The Truth About IR Lighting and Bandwidthby John Honovich, IPVM posted on Aug 14, 2011 About John Contact John
One of the industry's top growing myths is that IR illumination massively reduces storage and bandwidth costs. No one has done more to perpetuate that myth than UK manufacturer Raytec. In this report, we break down the fallacy and provide clear recommendations on how you can minimize storage and bandwidth costs without buying any IR illuminators.
What's the Claim?
Raytec claims that adding IR illuminators can reduce storage and bandwidth costs by up to 90% - a key component of their PR and marketing releases. The most substantive Raytec document on this topic is their 'white paper' on lighting for network cameras where their test results found no less than 74% bandwidth and storage reduction when using IR illuminators.
The claim is quite important to their value proposition because if IR illuminators really are the only way to reduce such costs, it could result in hundreds of dollars of savings, greatly offsetting the purchase of an IR illuminator.
Unfortunately, their claims, configuration and testing is riddled with fundamental errors.
Error #1: Confusing VBR and CBR
Raytec erroneously assumes that all cameras use Variable Bit Rate streaming. Many leading cameras use Constant Bit Rate by default (e.g., Sony and Panasonic). Those cameras never have problems with bandwidth in low light. Bandwidth savings will be 0% for those cameras. Even cameras, like Axis, easily can be switched into CBR mode also eliminating any low light bandwidth spikes.
UPDATE 12/2011: Axis's CBR mode acts as bandwidth ceiling allowing for minimal bandwidth consumption during the day or low motion scenes but stopping bandwidth spikes at night without needing to add in an IR illuminator. It is a 30 second configuration change.
Bottom line: you do not need to buy Raytec's products to reduce bandwidth and storage costs. Raytec is either grossly incompetent or purposefully manipulative not to explain CBR or bandwidth caps in their 'educational' materials.
Error #2: Confusing Gain Control and Low Light Impacts
It is a myth that low light increases bandwidth consumption. Increasing gain levels is the real cause. Raytec is confusing correlation with causality. Indeed, we have tested increasing gain levels even when there is plenty of light. Bandwidth still spikes. Why? High levels of gain drive bandwidth consumption not insufficient light.
This has a very important impact on camera selection and bandwidth problems. Since camera manufacturers implement gain (and encoding) differently, some camera manufacturers are far worse in pumping up gain and in handling noise from gain control. Raytec picked Arecont cameras for its tests. Unfortunately, Arecont is one of the worst low light bandwidth performers in the dozens of cameras we have tested (see test results of Arecont's low light bandwidth issues here, here, here and here).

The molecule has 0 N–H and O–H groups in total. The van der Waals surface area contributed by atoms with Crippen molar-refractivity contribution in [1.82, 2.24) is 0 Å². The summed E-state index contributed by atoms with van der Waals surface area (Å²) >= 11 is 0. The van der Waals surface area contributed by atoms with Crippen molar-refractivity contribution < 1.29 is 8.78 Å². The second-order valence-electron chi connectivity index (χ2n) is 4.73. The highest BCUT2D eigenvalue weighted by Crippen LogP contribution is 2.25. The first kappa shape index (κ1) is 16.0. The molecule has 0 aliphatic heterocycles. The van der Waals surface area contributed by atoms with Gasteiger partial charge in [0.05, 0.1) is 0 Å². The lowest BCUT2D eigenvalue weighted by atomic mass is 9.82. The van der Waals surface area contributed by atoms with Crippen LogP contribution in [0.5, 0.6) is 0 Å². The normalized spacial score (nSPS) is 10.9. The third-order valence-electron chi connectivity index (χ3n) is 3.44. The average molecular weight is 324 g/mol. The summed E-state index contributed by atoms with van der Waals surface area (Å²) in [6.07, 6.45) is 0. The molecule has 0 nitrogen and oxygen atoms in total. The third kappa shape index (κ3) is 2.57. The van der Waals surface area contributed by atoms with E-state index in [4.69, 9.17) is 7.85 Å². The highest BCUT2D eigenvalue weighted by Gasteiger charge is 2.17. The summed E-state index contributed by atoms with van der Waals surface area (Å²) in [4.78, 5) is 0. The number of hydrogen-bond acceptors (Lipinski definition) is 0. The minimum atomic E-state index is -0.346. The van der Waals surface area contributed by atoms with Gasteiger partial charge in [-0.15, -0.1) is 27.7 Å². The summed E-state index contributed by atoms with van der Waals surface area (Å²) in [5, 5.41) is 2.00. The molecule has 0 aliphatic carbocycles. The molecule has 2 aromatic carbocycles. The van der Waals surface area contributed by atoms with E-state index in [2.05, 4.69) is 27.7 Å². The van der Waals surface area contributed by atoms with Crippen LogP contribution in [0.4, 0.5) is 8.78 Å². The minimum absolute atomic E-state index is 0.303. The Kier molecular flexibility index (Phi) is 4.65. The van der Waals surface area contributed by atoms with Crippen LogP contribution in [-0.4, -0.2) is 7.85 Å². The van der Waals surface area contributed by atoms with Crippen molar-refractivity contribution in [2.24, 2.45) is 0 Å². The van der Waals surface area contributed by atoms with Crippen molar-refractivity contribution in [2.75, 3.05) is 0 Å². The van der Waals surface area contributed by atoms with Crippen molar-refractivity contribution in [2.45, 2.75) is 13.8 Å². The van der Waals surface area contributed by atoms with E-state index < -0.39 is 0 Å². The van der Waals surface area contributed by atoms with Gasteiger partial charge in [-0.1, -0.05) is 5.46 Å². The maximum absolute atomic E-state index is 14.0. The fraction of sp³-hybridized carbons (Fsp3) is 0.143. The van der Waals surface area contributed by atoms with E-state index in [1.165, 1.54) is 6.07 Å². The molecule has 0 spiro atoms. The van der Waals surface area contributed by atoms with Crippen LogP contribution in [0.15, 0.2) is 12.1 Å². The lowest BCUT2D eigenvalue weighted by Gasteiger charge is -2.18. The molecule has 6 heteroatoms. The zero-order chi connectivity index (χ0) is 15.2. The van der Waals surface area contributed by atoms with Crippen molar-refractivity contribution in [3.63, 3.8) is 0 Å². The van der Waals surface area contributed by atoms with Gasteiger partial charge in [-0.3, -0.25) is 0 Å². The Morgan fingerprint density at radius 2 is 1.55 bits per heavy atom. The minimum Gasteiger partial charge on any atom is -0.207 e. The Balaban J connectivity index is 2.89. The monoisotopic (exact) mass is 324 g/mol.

Understand the particular camera you are using and how bad its low light bandwidth consumption is. If you care about reducing bandwidth and storage consumption and want/need to use VBR, consider avoiding bad performers like Arecont.
Error #3: More Bandwidth is Useful In Low Light
There is almost no benefit of increasing bandwidth consumption in low light, high noise environments. We have ran various tests with the same low light conditions but at sharply different bit rates. Image quality is essentially the same.
Using CBR or even VBR with a bandwidth cap will eliminate any spikes in bandwidth without reducing image quality. No Raytec illuminator required.
Error #4: Unrealistic Test Scenes
Most of Raytec's tests are done in very small areas such as a cardboard box. Here's an example of one Raytec test environment:
If your real world surveillance cameras are monitoring the insides of a cardboard box and are using VBR, Raytec illuminators will definitely massively reduce bandwidth consumption. However, this is pointless. It is easy to illuminate small areas but those areas do not reflect real world conditions.
Unfortunately only one of Raytec's test results are outdoors (the most common use of IR). However, again it is in a relatively small backyard scene.
To get the 74% bandwidth savings they claim, they had to use a VBR camera with very poor low light bandwidth performance (Arecont) and flood a small scene with IR light (indeed if anyone was standing in the left center, the subject would be totally overexposed - you can see how white hot that area is).
Even with VBR, bandwidth reduction is heavily dependent on saturating the entire area with illumination which can be unrealistic outdoors and can make image quality actually worse (e.g., washing out subjects who are overexposed).
Lighting can be useful for quality surveillance but adding lighting to reduce bandwidth and storage is a waste of money. While Raytec is certainly entitled to promote the sale of its product, it uses a combination of unrealistic test conditions and ignorant camera settings to deliver fundamentally misinformed and erroneous conclusions. Try using the recommendations in this report to eliminate bandwidth and storage costs without having to buy additional equipment.
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